Five ways we're using digital health tools

  • Group photo with frame that reads Your Health records in your hands

Caption: CEO Learne Durrington with some of the My Health Record team

Credit: WA Primary Health Alliance 

By
WA Primary Health Alliance
Learne Durrington, CEO
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 “Australia has one of the best, possibly the world’s best health service in terms of outcomes…but it could be so much better,” – Tim Kelsey, Australian Digital Health Agency Chief Executive Officer speaking about the importance of embracing digital health in all its forms.

When I recently interviewed Tim Kelsey for our Better health, together video series, it prompted me to think about how WA Primary Health Alliance is using digital health to shape, strengthen and sustain the WA health system to improve access to healthcare, particularly for those at risk of poor health outcomes.

Our efforts to improve digital health focus not only on how a patient’s information is securely gathered, stored and analysed, but also on new technologies that enable mental health and medical care to be accessed remotely online or over video-conferencing without the need to travel great distances.

Five of the ways we are working with partners to deliver better health, together using digital health tools are:

  1. Telehealth – increasing use of a secure system which enables patients to remotely access health professionals and educators via video-conferencing. This allows prevention education, diagnosis, treatment and early detection of deterioration. Focus has been on diabetes, chronic conditions and respiratory care.
  2. PORTS virtual mental health service – providing quality online and telephone support to those aged 16 and over, with symptoms of low mood, depression, stress, anxiety, or substance use problems. Run by experienced staff, including psychologists and psychiatrists and a GP liaison team.
  3. My Health Record – overseeing the expansion across WA of this Australian Government program, which allows an individual to keep a mobile, secure online summary of their key health information to be shared with health professionals if needed. This has included community engagement and health professional training and support.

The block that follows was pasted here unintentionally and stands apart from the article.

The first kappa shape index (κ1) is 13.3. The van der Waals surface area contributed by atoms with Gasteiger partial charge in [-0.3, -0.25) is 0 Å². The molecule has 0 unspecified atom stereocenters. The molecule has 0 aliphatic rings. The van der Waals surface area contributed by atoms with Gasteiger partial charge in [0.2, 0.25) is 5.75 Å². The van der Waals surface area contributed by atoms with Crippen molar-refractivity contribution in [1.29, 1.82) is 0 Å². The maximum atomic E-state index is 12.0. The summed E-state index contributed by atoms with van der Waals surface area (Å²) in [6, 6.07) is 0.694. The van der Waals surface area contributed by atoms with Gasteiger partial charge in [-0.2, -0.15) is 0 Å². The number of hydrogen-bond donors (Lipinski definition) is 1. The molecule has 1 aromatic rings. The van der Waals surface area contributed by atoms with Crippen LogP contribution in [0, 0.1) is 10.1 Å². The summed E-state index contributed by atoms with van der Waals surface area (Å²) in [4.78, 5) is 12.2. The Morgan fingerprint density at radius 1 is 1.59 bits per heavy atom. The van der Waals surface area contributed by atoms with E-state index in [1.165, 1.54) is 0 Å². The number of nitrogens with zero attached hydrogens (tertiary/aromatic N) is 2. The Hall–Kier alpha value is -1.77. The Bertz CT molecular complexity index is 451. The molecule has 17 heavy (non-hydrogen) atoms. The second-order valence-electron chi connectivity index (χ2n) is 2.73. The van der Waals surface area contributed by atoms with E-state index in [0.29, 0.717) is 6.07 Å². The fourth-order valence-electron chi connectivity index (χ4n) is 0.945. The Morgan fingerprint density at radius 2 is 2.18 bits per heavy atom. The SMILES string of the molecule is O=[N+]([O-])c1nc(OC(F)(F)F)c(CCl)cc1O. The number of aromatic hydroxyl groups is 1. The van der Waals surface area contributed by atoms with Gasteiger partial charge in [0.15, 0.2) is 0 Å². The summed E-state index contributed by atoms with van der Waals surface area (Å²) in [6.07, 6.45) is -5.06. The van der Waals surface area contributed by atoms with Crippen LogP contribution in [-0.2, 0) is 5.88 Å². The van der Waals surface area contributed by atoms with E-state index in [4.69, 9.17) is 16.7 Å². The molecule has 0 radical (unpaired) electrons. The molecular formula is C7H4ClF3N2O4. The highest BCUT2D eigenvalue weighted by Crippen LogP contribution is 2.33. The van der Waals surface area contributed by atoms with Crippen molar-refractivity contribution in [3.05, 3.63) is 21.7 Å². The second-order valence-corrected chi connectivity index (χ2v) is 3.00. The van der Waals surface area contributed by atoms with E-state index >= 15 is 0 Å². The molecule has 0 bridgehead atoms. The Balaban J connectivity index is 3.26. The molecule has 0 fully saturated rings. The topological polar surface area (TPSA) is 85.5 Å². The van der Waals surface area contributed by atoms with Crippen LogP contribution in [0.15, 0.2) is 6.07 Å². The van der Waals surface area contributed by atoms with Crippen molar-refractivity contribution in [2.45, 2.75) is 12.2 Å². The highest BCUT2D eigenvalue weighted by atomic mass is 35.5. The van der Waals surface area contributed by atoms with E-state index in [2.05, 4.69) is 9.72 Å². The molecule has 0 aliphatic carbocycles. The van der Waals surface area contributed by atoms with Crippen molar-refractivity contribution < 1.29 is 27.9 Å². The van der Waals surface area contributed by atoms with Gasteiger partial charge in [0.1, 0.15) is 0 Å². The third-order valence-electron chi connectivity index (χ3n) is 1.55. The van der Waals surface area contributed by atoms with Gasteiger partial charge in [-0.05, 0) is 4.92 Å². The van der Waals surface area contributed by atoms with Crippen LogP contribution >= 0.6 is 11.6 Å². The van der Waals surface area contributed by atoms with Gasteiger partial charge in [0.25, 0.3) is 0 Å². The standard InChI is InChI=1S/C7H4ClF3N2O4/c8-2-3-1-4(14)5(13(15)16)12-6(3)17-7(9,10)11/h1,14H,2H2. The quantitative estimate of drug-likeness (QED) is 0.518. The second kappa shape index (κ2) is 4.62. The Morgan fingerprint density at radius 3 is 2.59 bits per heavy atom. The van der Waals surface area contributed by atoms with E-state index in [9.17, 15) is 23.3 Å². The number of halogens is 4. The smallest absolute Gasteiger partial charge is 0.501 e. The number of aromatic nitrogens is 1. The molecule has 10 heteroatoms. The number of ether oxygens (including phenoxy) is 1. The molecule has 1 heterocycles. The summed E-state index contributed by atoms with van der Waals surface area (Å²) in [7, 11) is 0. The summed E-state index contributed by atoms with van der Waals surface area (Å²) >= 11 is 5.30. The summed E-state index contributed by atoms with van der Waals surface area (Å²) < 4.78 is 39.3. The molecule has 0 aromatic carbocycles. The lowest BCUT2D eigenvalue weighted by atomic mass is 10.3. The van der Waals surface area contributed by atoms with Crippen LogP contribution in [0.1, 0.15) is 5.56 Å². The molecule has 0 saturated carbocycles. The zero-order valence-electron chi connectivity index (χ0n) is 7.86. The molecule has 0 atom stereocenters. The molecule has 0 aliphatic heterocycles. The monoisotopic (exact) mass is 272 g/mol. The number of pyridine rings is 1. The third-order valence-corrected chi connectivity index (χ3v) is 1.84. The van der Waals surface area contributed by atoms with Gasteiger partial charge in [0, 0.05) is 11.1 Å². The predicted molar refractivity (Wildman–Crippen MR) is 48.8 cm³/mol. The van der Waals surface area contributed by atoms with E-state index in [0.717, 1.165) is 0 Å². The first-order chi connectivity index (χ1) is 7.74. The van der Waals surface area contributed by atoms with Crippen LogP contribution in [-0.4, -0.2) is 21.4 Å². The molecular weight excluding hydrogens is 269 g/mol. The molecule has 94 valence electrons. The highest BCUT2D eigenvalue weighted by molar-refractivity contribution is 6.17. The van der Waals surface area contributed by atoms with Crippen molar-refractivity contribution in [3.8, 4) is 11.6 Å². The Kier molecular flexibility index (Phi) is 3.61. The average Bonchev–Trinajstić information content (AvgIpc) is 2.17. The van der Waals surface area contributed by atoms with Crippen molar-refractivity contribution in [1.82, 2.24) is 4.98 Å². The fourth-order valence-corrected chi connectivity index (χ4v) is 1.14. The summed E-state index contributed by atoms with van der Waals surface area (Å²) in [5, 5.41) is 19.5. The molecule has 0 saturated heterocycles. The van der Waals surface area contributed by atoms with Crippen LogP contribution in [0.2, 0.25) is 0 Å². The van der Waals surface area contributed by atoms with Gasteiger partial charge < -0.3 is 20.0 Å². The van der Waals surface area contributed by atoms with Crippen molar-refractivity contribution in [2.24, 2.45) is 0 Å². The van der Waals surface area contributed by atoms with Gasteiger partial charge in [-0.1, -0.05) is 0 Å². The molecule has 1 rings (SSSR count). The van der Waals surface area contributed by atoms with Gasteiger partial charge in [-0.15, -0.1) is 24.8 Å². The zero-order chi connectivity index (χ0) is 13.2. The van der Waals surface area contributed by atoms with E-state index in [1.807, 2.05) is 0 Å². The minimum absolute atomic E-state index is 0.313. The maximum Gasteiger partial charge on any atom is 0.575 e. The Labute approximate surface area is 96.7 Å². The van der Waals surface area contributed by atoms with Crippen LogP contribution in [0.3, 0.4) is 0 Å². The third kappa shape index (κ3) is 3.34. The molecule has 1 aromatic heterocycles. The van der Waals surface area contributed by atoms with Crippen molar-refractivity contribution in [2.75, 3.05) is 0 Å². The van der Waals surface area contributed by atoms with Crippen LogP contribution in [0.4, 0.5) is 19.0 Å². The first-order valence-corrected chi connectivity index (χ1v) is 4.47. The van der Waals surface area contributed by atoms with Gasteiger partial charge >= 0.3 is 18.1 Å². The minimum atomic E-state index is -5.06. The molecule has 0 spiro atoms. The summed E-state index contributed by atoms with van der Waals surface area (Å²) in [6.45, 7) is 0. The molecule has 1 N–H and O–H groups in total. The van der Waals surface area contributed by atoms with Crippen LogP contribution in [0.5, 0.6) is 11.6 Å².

4. Data extraction service for GPs – offering a data extraction and analysis tool that can support general practices to easily access up-to-date data to better identify patient needs. It allows the addressing of local population health issues, identification of patients not meeting clinical targets, and patient recalls and reminders.
  5. HealthPathwaysWA – a free to access website to support GPs in their assessment, management and referral of patients, with 500 individual Pathways currently available. This enables a more seamless, effective and complete patient journey by combining clinical and referral information in one place.

Digital health is also a strong focus across key recommendations for system integration within the Western Australian Government’s Sustainable Health Review.

WA Primary Health Alliance has played a key role in facilitating the voice of primary care as part of that process.

The Sustainable Health Review is a blueprint for rebalancing WA’s health system over the next 10 years and ensuring it can be sustained for future generations. It recommends that by 2022, the majority of outpatient consultations for regional patients use telehealth services and by 2029, all health facilities should have a functional electronic medical record or equivalent.

We are also forming partnerships in country and metropolitan areas to provide locally accessible quality care, and digital health tools are making it easier to link services and identify regional priorities in mental and physical health.

Annually, we invest $56 million into critical mental health services and $45 million into a combination of other programs designed to address public health priorities.

This includes $4.2 million a year to support GPs, including providing data and online clinical decision-making support services. These help GPs highlight trends, keep watch over the changing needs of their local communities and make necessary adjustments to treatment and care.

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